In the January issue of Latitude 38, we shared the story of Steve Ingram, Allie Hawkins and Joyce Dostale, who, at the start of 2018, did not know one another, and by mid-2019 were partners in the Bay Area’s charter boat, Gas Light. In researching their story, we learned another interesting fun fact, one that didn’t fit into the pages of the magazine.
Did you know:
Gas Light co-owner Steve Ingram came to California with a dismantled boat that he had shipped across the country. He then rebuilt it and put it back in the water.
In 1995, while living in Utah, Steve and his parents commissioned the Great Salt Lake’s first (and for a long time, only) charter boat, Island Serenade. She was designed and built in Wisconsin and shipped in pieces to Utah, where she was reassembled and launched. Twelve years after they’d pioneered the Lake’s charter industry, the waters were drying up and had become too shallow for the boat.
“The lake was literally falling so fast that the bow of the boat was in the mud when we loaded passengers,” Steve said.
With no help with dredging coming from the state parks, Steve had little choice but to reconsider his chartering future. He took a trip to California with the hope of finding a new place from which to operate a charter business. “I literally drove around the Bay Area for a week, stopping in all local communities.” But no one was able, or perhaps willing, to give him space for a a commercial vessel.
Until he reached Pittsburg. The town had just spent $12 million rebuilding its waterfront and was looking for a boat to showcase its new look. A deal was struck and Steve was ready to move in. The challenge would be to move the boat from Utah to the West Coast.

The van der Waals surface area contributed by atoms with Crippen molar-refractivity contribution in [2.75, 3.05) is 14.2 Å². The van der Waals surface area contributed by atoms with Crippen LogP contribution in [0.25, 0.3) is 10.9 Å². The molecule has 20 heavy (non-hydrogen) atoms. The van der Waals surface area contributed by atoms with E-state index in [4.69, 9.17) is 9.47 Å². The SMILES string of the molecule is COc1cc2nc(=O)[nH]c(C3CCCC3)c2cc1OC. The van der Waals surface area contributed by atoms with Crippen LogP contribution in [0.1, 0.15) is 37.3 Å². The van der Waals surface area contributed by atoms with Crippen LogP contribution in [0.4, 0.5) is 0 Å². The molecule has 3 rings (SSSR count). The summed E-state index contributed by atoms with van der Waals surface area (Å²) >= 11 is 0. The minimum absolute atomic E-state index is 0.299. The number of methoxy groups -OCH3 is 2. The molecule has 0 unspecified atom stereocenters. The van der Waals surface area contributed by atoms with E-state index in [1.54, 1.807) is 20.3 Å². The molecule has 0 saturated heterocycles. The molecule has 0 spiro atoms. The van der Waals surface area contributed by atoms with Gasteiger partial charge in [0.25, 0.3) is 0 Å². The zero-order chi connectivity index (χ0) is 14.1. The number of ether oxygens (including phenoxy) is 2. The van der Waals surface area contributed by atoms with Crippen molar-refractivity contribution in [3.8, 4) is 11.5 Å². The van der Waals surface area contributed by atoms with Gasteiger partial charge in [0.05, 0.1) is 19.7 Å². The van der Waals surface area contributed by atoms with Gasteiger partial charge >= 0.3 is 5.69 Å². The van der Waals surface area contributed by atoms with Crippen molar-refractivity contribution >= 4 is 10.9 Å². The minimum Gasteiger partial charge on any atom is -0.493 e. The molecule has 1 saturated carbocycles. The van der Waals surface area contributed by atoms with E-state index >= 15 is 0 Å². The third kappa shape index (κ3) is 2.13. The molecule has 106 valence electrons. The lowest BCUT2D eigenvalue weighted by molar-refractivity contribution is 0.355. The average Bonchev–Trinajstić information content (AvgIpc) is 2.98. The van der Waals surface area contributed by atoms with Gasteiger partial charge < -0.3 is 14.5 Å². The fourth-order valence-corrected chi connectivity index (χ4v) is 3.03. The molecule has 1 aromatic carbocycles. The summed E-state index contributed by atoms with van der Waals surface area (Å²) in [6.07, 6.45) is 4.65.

“I had already reassembled it 12 years prior, so it was up to me to move it to California.”
Two trucks and a special permit were needed to transport Island Serenade over the Sierra Nevada. Including the time spent waiting for the transport permit and later the Coast Guard COI, the impossible-sounding mission took a little less than six months to accomplish. “It ended up going some convoluted route through Susanville.”
But before Steve moved the boat, he had the sense to talk to the Coast Guard and find out what he would need to do to get the COI he would be seeking.
“I got hooked up with the greatest officer,” Steve said. “He was in charge of all inspections in the area. He said, ‘Pay for my flight, I’ll come up, I’ll look at the boat, and I’ll tell you what you have to do. Or I’ll discourage you completely. Or you may not want to do it at all.’ I said that’s not going to happen; I’ve got to do something with the boat.”
The officer worked with Steve for almost four months after the boat arrived in Pittsburg, the end result being a rebuilt vessel, complete with COI. By August 2008, Steve had completed his mission and was ready to begin his charter operation. “I had charters lined up, ready to go. And then, boom! — the economy crashed.” Fortunately the City of Pittsburg, which had loaned Steve the money to move the boat and set up his operation, was willing to work with him through the untimely financial disaster that caused repercussions throughout the US and much of the world.
“They were very nice, actually, extremely accommodating and understanding. By the following spring I was operating in the black already, because again, just like on the lake, I was the only show in town. For about 50 miles I was the only operation.”
Island Serenade remained in Pittsburg until 2012, when she was sold to Empress Events, which at the time was based in Sausalito. The boat was renamed Golden Gate Empress. The well-traveled ship was later sold, and once again disassembled and relocated, this time to Lake Tahoe, where she is reportedly working somewhere at the south end of the lake.
Steve laughed and said, “It’s almost put more land miles on it than sea miles!”
Read how Steve, Allie and Joyce came to buy a boat together in the January issue of Latitude 38: Three Strangers Buy a Boat.